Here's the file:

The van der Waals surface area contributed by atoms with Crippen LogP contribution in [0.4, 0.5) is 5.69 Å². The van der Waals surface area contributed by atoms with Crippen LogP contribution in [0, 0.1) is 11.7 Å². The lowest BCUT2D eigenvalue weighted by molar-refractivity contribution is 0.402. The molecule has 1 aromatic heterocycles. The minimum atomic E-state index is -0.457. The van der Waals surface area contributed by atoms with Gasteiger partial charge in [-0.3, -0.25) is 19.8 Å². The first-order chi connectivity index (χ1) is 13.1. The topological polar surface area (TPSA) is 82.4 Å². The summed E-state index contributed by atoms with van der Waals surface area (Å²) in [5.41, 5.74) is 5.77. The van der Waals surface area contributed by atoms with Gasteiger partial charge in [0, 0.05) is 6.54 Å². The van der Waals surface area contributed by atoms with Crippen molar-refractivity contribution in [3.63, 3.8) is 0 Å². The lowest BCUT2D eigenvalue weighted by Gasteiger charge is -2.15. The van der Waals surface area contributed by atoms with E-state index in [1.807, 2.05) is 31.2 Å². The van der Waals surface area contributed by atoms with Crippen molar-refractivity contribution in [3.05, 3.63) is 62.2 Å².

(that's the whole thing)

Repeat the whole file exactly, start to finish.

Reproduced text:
The van der Waals surface area contributed by atoms with Crippen LogP contribution in [0.4, 0.5) is 5.69 Å². The van der Waals surface area contributed by atoms with Crippen LogP contribution in [0, 0.1) is 11.7 Å². The lowest BCUT2D eigenvalue weighted by molar-refractivity contribution is 0.402. The molecule has 1 aromatic heterocycles. The minimum atomic E-state index is -0.457. The van der Waals surface area contributed by atoms with Gasteiger partial charge in [-0.3, -0.25) is 19.8 Å². The first-order chi connectivity index (χ1) is 13.1. The topological polar surface area (TPSA) is 82.4 Å². The summed E-state index contributed by atoms with van der Waals surface area (Å²) in [5.41, 5.74) is 5.77. The van der Waals surface area contributed by atoms with Gasteiger partial charge in [0, 0.05) is 6.54 Å². The van der Waals surface area contributed by atoms with Crippen molar-refractivity contribution in [3.63, 3.8) is 0 Å². The lowest BCUT2D eigenvalue weighted by Gasteiger charge is -2.15. The van der Waals surface area contributed by atoms with E-state index in [1.807, 2.05) is 31.2 Å². The van der Waals surface area contributed by atoms with Crippen molar-refractivity contribution in [3.05, 3.63) is 62.2 Å².